Laos: Country Snapshot

Via Emerging Frontiers blog, a detailed look at Laos:


Laos has 6,586,266 people dispersed unevenly across a country that covers 236,800 sq km. The country borders Myanmar and China in the north, Vietnam to the west, Thailand on its eastern border, and Cambodia in the south. Following a period of conflict and civil war, coupled with the fall of Saigon and Phnom Penh to communist forces in 1975, the King relinquished his throne and the communist Lao People’s Democratic Republic (LPDR) party established control. In 1986 the government shifted away from a Soviet-style command economy and began to introduce market reforms that helped cultivate private sector activity. Since economic decentralization, the forces of globalization and regionalization have further driven Laos toward a market-driven economy. The country’s GDP was $1.75 billion in 1984 compared to $7.29 billion in 2010. GDP grew at an average rate of 6.2 percent over the period from 1986 to 2010.


Laos has a one-party political system with active central planning by the government. The only legal political party is the LPRP. In spite of enacting a number of political reforms in recent years, the country is still primarily governed through the issuance of decrees. Many policies are designed to bring Laos into compliance with the World Trade Organization (WTO) requirements, as Laos attempts to become a member in the near future.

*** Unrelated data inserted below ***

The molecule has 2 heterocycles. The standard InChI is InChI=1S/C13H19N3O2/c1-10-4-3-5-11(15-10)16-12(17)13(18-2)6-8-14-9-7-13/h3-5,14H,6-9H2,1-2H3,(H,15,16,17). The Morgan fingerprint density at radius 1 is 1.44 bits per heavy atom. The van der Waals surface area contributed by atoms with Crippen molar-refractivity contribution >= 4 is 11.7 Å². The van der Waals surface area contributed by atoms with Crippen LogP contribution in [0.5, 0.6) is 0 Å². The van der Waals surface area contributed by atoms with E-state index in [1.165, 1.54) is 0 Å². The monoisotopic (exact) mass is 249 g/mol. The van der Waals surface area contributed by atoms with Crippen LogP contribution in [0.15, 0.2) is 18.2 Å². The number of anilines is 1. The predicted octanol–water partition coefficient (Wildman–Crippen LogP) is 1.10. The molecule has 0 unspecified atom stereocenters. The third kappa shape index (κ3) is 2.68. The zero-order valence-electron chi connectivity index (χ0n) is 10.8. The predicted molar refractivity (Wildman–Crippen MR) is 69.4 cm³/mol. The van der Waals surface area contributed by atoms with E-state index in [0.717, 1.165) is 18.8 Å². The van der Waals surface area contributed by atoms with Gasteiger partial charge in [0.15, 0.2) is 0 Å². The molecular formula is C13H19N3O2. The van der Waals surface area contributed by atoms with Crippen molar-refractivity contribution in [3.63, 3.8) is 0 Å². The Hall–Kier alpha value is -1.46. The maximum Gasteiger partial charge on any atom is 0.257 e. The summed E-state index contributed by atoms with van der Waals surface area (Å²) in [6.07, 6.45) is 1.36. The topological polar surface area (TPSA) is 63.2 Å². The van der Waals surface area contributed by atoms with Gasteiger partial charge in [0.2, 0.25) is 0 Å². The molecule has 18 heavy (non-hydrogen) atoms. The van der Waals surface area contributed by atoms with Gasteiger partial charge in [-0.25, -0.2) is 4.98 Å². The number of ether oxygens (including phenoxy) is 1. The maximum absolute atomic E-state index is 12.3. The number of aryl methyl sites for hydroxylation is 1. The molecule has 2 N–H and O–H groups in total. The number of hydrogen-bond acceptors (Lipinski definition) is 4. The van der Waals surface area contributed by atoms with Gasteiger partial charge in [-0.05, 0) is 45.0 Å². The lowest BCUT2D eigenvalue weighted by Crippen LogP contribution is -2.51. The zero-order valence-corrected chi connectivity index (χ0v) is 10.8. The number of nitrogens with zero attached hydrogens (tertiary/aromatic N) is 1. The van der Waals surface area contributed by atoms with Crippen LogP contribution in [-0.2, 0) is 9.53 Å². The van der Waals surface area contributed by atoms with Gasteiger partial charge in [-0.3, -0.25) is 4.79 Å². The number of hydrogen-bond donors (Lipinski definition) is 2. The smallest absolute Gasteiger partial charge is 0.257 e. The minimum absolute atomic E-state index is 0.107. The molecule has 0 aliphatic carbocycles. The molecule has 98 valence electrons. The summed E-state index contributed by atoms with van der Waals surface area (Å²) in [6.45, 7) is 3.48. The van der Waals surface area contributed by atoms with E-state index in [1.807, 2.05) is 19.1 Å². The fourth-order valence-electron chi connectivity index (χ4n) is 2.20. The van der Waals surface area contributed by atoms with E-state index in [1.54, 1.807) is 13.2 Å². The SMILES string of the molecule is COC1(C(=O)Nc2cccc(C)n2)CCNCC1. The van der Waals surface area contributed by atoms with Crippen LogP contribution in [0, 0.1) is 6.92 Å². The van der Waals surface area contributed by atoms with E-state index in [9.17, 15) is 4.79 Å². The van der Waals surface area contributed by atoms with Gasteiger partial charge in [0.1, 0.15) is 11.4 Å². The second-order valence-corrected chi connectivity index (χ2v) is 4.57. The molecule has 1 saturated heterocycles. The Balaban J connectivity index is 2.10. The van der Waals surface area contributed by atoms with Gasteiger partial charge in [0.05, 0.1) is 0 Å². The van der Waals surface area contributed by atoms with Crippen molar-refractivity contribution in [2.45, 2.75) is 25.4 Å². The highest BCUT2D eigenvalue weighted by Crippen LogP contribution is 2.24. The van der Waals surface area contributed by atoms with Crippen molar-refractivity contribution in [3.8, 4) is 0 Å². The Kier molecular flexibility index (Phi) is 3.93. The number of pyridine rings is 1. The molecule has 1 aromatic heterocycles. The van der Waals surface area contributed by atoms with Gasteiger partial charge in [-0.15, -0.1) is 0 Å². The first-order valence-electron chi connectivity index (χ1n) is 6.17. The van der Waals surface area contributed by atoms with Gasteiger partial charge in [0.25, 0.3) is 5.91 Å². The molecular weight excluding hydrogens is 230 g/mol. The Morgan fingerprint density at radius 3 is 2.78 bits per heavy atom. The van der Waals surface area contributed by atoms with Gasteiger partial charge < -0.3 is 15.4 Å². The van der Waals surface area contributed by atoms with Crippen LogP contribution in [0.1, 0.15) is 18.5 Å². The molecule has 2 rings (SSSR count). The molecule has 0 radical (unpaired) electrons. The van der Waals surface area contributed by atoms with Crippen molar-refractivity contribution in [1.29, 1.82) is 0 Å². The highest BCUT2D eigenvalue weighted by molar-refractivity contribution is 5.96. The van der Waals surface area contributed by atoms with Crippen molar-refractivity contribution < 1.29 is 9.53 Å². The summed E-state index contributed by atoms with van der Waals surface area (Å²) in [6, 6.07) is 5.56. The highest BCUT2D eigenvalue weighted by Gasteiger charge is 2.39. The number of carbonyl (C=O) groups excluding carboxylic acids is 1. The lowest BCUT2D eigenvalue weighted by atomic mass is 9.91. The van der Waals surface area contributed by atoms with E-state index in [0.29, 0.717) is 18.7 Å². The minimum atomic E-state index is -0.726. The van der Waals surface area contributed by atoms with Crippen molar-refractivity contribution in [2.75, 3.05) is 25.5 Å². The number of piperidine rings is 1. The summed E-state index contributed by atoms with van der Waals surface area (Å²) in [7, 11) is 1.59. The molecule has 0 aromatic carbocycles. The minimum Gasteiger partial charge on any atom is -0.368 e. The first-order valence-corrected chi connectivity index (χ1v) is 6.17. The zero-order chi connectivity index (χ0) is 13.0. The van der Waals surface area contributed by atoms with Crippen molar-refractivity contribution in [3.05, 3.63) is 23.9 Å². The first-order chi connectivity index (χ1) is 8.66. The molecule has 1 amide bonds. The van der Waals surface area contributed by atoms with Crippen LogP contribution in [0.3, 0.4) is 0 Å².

The LPRP remains a strong grip on power. In spite of occasional outbursts of low-level violence aimed at the ruling regime since the end of the Indochina Wars, these flashpoints have for the most part subsided in recent years. There were no credible reports of clashes in 2010 or 2011.


The economy of Laos is essentially a free market system with active central planning by the government, similar to the Chinese and Vietnamese models. GDP grew at an average rate of 7.1 percent a year from 2001 to 2010 and is expected to increase at an average rate of 7.6 percent from 2011-2015. Since the 1986 reforms, the country per capita income has grown from $474 to $1176 in 2010. Today the Laotian economy is primarily driven by agriculture and tourism.

Construction is expected to become another major force for economic development in Laos. Hydroelectric dams and road projects are beginning to gain traction, and foreign investment in hydropower and mining has increased. Vientiane has pinned its greatest hopes on the sale of hydropower generated electricity to an increasingly energy hungry region. Laos will also benefit from growing demand for minerals as global commodity prices rebound.

Many factors hinder Lao’s ability to reach its full economic potential. The Laotian labor force lacks many primary skills and there is a dearth of capital in almost all industries. Laos also suffers from inadequate infrastructure; Laos has only a primitive roadway system, limited telecommunications, no railroads and reliable electricity is only available in urban areas.

Future growth prospects

Laos aims to graduate to middle-income country status by 2020. This implies that Loas will remain dependent on aid from the International Monetary Fund (IMF) and other international donors for only a limited time. In the long-term however, Laos has many advantages. It shares borders and common interests with Thailand, Viet Nam, Cambodia and China and will look to piggy-back off of the economic growth of its neighbors while continuing to capitalize on its natural resource base.